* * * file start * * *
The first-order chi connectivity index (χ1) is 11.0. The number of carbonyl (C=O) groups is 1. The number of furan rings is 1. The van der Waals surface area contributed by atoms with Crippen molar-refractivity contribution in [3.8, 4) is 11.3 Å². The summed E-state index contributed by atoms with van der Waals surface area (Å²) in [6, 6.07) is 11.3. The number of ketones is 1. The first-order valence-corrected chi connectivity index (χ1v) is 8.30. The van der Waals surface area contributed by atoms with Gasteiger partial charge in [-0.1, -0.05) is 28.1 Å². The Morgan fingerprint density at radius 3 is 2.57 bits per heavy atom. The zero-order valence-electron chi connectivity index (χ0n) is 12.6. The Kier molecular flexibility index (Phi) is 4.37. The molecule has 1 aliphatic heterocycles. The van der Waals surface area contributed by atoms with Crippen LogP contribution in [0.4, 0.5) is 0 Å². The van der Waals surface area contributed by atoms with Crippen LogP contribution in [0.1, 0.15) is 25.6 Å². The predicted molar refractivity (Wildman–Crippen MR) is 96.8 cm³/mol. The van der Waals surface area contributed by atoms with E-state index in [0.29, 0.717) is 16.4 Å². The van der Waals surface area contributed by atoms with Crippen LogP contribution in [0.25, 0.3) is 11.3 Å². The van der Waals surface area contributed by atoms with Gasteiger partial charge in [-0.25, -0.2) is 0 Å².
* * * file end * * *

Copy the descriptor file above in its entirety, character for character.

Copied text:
The first-order chi connectivity index (χ1) is 11.0. The number of carbonyl (C=O) groups is 1. The number of furan rings is 1. The van der Waals surface area contributed by atoms with Crippen molar-refractivity contribution in [3.8, 4) is 11.3 Å². The summed E-state index contributed by atoms with van der Waals surface area (Å²) in [6, 6.07) is 11.3. The number of ketones is 1. The first-order valence-corrected chi connectivity index (χ1v) is 8.30. The van der Waals surface area contributed by atoms with Gasteiger partial charge in [-0.1, -0.05) is 28.1 Å². The Morgan fingerprint density at radius 3 is 2.57 bits per heavy atom. The zero-order valence-electron chi connectivity index (χ0n) is 12.6. The Kier molecular flexibility index (Phi) is 4.37. The molecule has 1 aliphatic heterocycles. The van der Waals surface area contributed by atoms with Crippen LogP contribution in [0.4, 0.5) is 0 Å². The van der Waals surface area contributed by atoms with Crippen LogP contribution in [0.1, 0.15) is 25.6 Å². The predicted molar refractivity (Wildman–Crippen MR) is 96.8 cm³/mol. The van der Waals surface area contributed by atoms with E-state index in [0.29, 0.717) is 16.4 Å². The van der Waals surface area contributed by atoms with Crippen LogP contribution in [0.25, 0.3) is 11.3 Å². The van der Waals surface area contributed by atoms with Gasteiger partial charge in [-0.25, -0.2) is 0 Å².